21. Brot af Sigurðarkviðu: Akkadian BR.T meaning "Seer.Astrology-Magic." Akkadian S.GR.Ṭ.RK.U.Ṭ meaning "Su.Aid.Thu.Raking.By.Thu" or in other words "Su's Aid to Thu for Thu's Raking."  Combined this means: "Seer of Astrology-magic and Su's Aid to Thu for Thu's Raking." All that remains of this text is 22 stanzas of a much longer text which seems to have combined two smaller poems. one of which is Sigurðarkviða hin skamma (entry 22)
  22. Guðrúnarkviða 1: Akkadian G.ṬR.NR.K.U.Ṭ meaning  "Energy.Writing.Revealed.Raking.By.Thu" or in other words "Energy's Written-Fate Revealed for Raking By Thu. In this text Gudrun (Akkadian G.DR.N meaning "Energy.Forms.Revealed"  or in other words "Energy for Form Revelations" finds her dead husband Sigurd (Akkadian S.GR.D meaning Su's.Aid.Manifestations." In this first text Gudrun cries and laments her husband with beautiful imagery. 
  23. Sigurðarkviða hin skamma: Akkadian S.GR.Ṭ.RK.U.Ṭ meaning "Su.Aid.Thu.Raking.By.Thu" or in other words "Su's Aid to Thu for Thu's Raking."  Akkadian ḪN meaning "Intimidation." Akkadian SK.MM meaning Weaving.Fertility-Fluid. Combined this means: " Su's Aid to Thu for Thu's Raking the Intimidation which is Weaving the Waters."  This is a longer but not yet complete version of the 2nd poem called Brot af Sigurðarkviðu. This poem focuses on the wooing of Brynhildr (Akkadian BR.IN.ḪL.D with Indo-European -R meaning Seer.Moon-Eye.Healer.Manifester" or in other words "Seer of Su's Healing for Life-Manifestations" who had never known either ill or sorrow. but fate would intervene with the rivalry of two brothers.
  24. Helreið Brynhildar: Akkadian Ḫ.LR.ID meaning "Hu.Diversion.Life-Channel." Akkadian BR.IN.ḪL.D with Indo-European -R meaning Seer.Moon-Eye.Healer.Manifester. Combined they are: "Hu's Diversion of Life-Channels for the Seer of Su's Healing for Life-Manifestations." The poem deals with how the dead Sigurd and Brynhildr are burnt on two pyres with Brynhildr who lying in wagon. for taking her to the afterlife. During this journey, she passes the house where lived a woman called Gýgr (Akkadian G.IG plus Indo-European -R meaning Energizer.Selu's-Eye" where the goddess Selu (Selene) represents the celestial light motion power source. Her eye is the bright part of the moon. As an "energizer" this woman is likely a witch.
  25. Dráp Niflunga: Akkadian DR.P meaning "Form.Opening."  Akkadian N.LW.NG meaning " "Revealing.Love's.Coast."  Akkadian NW.LN.G meaning Abandoned.Imager.Energy.  Combined this is "Revealing Love's Coast with Abandoned Imager Energy." This is a short prose text about Gunnar and Hogni arranging a marriage which goes wrong and gets them both killed. Gunner (Akkadian G.NN. plus Indo-European -R meaning Energy.Revealer) and Hogni (Akkadian Ḫ.GN meaning "Hu.Energy.Revelations"  
  26. Guðrúnarkviða 2; Akkadian G.ṬR.NR.K.U.Ṭ meaning  "Energy.Writing.Revealed.Raking.By.Thu" or in other words "Energy's Written-Fate Revealed for Raking By Thu. In this text Gudrun (Akkadian G.DR.N meaning "Energy.Forms.Revealed"  or in other words "Energy for Form Revelations" finds her dead husband Sigurd (Akkadian S.GR.D meaning Su's.Aid.Manifestations." In this second text Gudrun  recapitulates her life.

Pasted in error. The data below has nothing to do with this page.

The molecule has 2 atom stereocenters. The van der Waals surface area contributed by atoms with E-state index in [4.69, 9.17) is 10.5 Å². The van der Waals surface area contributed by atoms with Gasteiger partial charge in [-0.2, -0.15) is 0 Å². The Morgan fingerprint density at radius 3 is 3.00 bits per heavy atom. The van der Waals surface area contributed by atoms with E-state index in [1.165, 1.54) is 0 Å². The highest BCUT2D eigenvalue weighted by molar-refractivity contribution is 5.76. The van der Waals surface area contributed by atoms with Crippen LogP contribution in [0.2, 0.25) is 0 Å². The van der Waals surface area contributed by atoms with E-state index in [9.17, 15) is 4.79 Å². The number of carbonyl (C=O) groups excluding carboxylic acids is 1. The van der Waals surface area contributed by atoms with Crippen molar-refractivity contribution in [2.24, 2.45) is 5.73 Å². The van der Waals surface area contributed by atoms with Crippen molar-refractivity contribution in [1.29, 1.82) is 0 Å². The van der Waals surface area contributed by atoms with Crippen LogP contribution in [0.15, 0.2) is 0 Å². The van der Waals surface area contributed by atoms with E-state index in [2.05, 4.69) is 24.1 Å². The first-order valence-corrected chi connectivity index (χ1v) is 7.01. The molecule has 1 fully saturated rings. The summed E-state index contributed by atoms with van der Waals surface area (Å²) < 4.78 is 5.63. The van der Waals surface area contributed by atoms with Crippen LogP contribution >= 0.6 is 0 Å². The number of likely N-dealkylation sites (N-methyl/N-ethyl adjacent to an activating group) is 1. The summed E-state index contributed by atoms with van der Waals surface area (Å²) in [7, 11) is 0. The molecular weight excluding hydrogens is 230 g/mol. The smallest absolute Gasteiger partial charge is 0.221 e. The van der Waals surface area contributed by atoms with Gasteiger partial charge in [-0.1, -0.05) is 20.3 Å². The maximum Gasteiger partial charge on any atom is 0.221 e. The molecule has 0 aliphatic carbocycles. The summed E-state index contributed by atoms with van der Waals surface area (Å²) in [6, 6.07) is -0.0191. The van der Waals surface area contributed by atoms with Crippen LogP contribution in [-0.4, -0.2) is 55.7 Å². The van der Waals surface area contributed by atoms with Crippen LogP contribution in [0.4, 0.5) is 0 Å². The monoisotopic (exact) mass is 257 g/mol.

27. Guðrúnarkviða 3; Akkadian G.ṬR.NR.K.U.Ṭ meaning  "Energy.Writing.Revealed.Raking.By.Thu" or in other words "Energy's Written-Fate Revealed for Raking By Thu. In this text Gudrun (Akkadian G.DR.N meaning "Energy.Forms.Revealed"  or in other words "Energy for Form Revelations" finds her dead husband Sigurd (Akkadian S.GR.D meaning Su's.Aid.Manifestations." In this third text Gudrun is accused of infidelity with king Theodoric (Þjóðrekr) of the Goths. Gudrun proves her innocence by picking up gems from the bottom of a boiling cauldron with her bare white hands. 
  28. Oddrúnargrátr: Akkadian AD.DR.N.RG.RT with Indo-European -R ending meaning "Observer.Forms.Revelations.False.Setter" or in other words "Observer of Form Revelations by False Settings." The main content of the poem is the lament of Oddrún (Observer of Form Revelations) for Gunnarr ("Energy Revealer" from Akkadian G.NN-R)   her lost and forbidden love. The poem is well preserved.
  29. Atlakviða: Akkadian A.TL.K.U.Ṭ meaning "That.Mound-Power.Involvement.By.Thu" where mound power is the power of pregnancy representing either a swollen belly or swollen breast. Burial mounds were made to mimic this life power correspondences. Yet Thu is a motion/energy power who is only indirectly involved with life. The story is about how Atli (Akkadian A.TL meaning "That.Mound-Power) sends a messenger to Gunnarr and his younger brother Högni. The messenger says that Atli is inviting the brothers to his court and offering them great riches. The brothers are skeptical of the offer since they already have an exceedingly great treasure of gold. Confirming their suspicions is a ring sent by their sister Guðrún, Atli's wife, with a wolf's hair wrapped onto it. Atli obviously plans treachery but Gunnarr still decides to take up the offer, vowing that if he doesn't return no-one will benefit from his riches.  This text is similar in theme to Dráp Niflunga (entry 25).